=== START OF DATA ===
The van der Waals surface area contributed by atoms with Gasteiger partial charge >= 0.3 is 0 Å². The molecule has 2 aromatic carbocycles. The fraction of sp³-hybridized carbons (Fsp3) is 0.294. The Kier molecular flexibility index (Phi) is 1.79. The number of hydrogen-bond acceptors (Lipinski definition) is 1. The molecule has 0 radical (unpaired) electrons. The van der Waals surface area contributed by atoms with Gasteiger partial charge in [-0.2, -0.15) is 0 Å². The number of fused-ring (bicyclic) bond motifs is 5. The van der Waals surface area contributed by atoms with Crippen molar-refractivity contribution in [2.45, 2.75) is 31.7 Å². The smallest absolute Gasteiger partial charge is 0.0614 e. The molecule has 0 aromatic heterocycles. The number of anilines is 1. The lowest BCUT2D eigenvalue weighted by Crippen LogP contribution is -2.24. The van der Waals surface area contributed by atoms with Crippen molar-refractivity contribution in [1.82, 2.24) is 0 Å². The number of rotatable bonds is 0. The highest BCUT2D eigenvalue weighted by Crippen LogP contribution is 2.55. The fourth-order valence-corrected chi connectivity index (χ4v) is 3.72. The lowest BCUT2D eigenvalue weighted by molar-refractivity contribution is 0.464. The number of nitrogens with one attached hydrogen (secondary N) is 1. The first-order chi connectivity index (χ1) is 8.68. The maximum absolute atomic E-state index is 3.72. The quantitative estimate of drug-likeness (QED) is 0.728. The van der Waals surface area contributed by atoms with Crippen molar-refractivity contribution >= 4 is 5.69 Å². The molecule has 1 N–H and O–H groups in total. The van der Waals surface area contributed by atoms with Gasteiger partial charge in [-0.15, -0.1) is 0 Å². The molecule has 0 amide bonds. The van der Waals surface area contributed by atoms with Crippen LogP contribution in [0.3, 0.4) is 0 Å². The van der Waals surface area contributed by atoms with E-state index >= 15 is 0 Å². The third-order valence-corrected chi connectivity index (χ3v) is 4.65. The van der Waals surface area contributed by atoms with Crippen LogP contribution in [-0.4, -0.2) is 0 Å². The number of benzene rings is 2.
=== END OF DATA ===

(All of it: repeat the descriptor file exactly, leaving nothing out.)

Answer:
The van der Waals surface area contributed by atoms with Gasteiger partial charge >= 0.3 is 0 Å². The molecule has 2 aromatic carbocycles. The fraction of sp³-hybridized carbons (Fsp3) is 0.294. The Kier molecular flexibility index (Phi) is 1.79. The number of hydrogen-bond acceptors (Lipinski definition) is 1. The molecule has 0 radical (unpaired) electrons. The van der Waals surface area contributed by atoms with Gasteiger partial charge in [-0.2, -0.15) is 0 Å². The number of fused-ring (bicyclic) bond motifs is 5. The van der Waals surface area contributed by atoms with Crippen molar-refractivity contribution in [2.45, 2.75) is 31.7 Å². The smallest absolute Gasteiger partial charge is 0.0614 e. The molecule has 0 aromatic heterocycles. The number of anilines is 1. The lowest BCUT2D eigenvalue weighted by Crippen LogP contribution is -2.24. The van der Waals surface area contributed by atoms with Crippen molar-refractivity contribution in [1.82, 2.24) is 0 Å². The number of rotatable bonds is 0. The highest BCUT2D eigenvalue weighted by Crippen LogP contribution is 2.55. The fourth-order valence-corrected chi connectivity index (χ4v) is 3.72. The lowest BCUT2D eigenvalue weighted by molar-refractivity contribution is 0.464. The number of nitrogens with one attached hydrogen (secondary N) is 1. The first-order chi connectivity index (χ1) is 8.68. The maximum absolute atomic E-state index is 3.72. The quantitative estimate of drug-likeness (QED) is 0.728. The van der Waals surface area contributed by atoms with Crippen molar-refractivity contribution >= 4 is 5.69 Å². The molecule has 1 N–H and O–H groups in total. The van der Waals surface area contributed by atoms with Gasteiger partial charge in [-0.15, -0.1) is 0 Å². The molecule has 0 amide bonds. The van der Waals surface area contributed by atoms with Crippen LogP contribution in [0.3, 0.4) is 0 Å². The van der Waals surface area contributed by atoms with E-state index >= 15 is 0 Å². The third-order valence-corrected chi connectivity index (χ3v) is 4.65. The van der Waals surface area contributed by atoms with Crippen LogP contribution in [-0.4, -0.2) is 0 Å². The number of benzene rings is 2.